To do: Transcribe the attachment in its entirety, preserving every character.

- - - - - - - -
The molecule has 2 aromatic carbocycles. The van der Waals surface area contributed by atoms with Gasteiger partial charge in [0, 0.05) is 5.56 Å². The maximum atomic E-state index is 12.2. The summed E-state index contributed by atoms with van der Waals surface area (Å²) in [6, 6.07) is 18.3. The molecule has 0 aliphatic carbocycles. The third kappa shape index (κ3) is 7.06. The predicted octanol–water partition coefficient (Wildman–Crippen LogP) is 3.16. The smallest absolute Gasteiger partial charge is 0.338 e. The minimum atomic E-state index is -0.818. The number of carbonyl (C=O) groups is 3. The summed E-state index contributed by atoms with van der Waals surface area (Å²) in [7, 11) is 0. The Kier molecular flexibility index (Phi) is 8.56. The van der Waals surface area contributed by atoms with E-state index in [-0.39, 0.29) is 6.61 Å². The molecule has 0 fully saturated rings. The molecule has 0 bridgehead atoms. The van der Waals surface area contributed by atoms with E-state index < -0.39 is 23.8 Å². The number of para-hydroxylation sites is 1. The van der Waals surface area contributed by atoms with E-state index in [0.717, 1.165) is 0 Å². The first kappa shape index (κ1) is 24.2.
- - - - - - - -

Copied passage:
The molecule has 2 aromatic carbocycles. The van der Waals surface area contributed by atoms with Gasteiger partial charge in [0, 0.05) is 5.56 Å². The maximum atomic E-state index is 12.2. The summed E-state index contributed by atoms with van der Waals surface area (Å²) in [6, 6.07) is 18.3. The molecule has 0 aliphatic carbocycles. The third kappa shape index (κ3) is 7.06. The predicted octanol–water partition coefficient (Wildman–Crippen LogP) is 3.16. The smallest absolute Gasteiger partial charge is 0.338 e. The minimum atomic E-state index is -0.818. The number of carbonyl (C=O) groups is 3. The summed E-state index contributed by atoms with van der Waals surface area (Å²) in [7, 11) is 0. The Kier molecular flexibility index (Phi) is 8.56. The van der Waals surface area contributed by atoms with E-state index in [-0.39, 0.29) is 6.61 Å². The molecule has 0 fully saturated rings. The molecule has 0 bridgehead atoms. The van der Waals surface area contributed by atoms with E-state index < -0.39 is 23.8 Å². The number of para-hydroxylation sites is 1. The van der Waals surface area contributed by atoms with E-state index in [0.717, 1.165) is 0 Å². The first kappa shape index (κ1) is 24.2.